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Editorial
January 14, 1998

AIDS Drug Regimens That Are Worth Their Costs

Author Affiliations

From the Department of Medicine, Division of General Internal Medicine and Primary Care, Long Island Jewish Medical Center, New Hyde Park, NY.

JAMA. 1998;279(2):160-161. doi:10.1001/jama.279.2.160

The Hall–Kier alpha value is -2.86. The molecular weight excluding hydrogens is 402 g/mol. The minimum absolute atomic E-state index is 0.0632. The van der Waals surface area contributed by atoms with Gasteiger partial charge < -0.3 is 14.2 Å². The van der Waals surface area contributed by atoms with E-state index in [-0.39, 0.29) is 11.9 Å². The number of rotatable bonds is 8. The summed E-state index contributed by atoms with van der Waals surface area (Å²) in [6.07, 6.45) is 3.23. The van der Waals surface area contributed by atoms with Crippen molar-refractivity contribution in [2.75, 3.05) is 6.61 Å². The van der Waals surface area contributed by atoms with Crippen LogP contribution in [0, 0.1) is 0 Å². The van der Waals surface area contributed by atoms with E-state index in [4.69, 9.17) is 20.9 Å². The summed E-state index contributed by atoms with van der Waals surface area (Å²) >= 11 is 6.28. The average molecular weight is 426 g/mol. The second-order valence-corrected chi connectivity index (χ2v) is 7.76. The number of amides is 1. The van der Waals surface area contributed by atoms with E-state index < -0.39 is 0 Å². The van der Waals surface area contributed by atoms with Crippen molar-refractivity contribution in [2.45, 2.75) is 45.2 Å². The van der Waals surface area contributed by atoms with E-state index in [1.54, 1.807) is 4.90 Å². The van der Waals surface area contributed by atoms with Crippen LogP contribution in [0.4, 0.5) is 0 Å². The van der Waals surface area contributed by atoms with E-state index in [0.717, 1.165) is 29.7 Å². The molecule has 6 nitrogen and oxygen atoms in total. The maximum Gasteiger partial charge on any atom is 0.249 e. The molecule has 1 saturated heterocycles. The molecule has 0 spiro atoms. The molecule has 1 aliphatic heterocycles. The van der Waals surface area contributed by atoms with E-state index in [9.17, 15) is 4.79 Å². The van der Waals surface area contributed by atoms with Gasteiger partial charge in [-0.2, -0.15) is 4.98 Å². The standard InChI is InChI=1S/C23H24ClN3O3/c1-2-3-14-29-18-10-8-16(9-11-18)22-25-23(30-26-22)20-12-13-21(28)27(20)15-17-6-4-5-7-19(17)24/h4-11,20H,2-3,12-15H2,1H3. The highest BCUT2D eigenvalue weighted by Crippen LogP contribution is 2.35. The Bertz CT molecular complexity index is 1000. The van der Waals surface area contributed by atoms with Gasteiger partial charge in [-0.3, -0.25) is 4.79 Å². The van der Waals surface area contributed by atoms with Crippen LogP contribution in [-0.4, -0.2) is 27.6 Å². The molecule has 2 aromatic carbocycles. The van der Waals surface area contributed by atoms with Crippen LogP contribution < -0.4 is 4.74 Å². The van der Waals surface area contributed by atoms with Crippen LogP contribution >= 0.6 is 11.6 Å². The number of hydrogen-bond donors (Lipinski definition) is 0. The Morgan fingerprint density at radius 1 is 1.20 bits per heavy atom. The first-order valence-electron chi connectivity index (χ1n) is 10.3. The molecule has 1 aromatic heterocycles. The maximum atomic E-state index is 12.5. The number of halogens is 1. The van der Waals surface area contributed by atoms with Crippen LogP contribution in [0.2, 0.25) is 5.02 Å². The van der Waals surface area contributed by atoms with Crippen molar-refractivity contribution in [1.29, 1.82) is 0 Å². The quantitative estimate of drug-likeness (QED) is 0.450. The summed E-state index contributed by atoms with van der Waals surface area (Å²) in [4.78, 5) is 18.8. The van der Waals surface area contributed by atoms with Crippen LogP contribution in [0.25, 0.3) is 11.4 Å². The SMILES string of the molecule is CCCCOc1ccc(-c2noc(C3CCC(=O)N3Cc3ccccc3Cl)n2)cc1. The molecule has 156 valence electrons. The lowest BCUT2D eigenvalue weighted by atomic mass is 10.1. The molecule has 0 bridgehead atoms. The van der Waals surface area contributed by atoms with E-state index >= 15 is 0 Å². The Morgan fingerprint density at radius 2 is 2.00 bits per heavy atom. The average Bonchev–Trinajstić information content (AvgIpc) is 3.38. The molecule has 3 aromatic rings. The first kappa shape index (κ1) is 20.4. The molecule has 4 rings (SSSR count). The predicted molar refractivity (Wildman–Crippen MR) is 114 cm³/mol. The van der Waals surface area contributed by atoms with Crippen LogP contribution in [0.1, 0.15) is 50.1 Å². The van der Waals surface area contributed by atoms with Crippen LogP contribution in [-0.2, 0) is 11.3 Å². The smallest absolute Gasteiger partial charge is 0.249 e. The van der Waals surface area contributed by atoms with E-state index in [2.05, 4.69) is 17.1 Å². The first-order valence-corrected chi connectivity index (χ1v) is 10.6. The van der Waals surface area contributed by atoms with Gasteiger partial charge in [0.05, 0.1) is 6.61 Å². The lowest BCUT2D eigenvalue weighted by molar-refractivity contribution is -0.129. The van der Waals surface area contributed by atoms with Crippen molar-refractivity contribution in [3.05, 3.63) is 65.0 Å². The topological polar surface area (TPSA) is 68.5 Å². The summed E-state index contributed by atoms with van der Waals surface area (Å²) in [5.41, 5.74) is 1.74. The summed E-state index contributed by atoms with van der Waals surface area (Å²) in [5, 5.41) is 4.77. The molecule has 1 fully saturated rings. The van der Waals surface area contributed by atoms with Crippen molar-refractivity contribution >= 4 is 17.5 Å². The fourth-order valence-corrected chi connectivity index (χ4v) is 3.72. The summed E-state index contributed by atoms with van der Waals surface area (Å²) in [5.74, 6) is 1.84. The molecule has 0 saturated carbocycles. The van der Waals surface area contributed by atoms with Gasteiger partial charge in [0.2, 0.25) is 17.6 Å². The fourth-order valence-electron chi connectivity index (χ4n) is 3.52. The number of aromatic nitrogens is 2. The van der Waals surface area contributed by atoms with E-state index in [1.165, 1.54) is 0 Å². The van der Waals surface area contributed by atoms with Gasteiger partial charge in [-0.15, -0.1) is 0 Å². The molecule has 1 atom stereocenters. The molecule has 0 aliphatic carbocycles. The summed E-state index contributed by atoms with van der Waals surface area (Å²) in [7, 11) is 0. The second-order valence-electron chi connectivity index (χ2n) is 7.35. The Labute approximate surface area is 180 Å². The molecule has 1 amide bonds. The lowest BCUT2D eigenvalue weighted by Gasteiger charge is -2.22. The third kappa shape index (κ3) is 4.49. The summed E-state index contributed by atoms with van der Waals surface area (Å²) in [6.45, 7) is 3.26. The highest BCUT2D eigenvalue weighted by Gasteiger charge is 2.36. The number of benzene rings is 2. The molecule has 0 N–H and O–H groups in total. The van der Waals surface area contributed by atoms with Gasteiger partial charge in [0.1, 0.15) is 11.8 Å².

The American public is justifiably celebrating the recent good news that opportunistic illnesses and deaths related to acquired immunodeficiency syndrome (AIDS) declined nationwide in 1996 for the first time since the pandemic began more than 15 years ago.1 These trends reflect advances in opportunistic infection prophylaxis and highly active antiretroviral therapy and interventions to prevent transmission of human immunodeficiency virus (HIV) infection. Published guidelines have provided thoughtful distillations of complex research results for widespread clinical use.26 Despite this, some population groups have not benefited from the new therapies. In fact, increased incidences of AIDS-related opportunistic illnesses in 1996 were experienced by black and Hispanic men and women with heterosexual exposures.1 The disparity in opportunistic infection trends between population groups most likely reflects differences in access to the full range of new therapies now available.7 Barriers to access are depriving many patients with HIV infection of life-extending health care.

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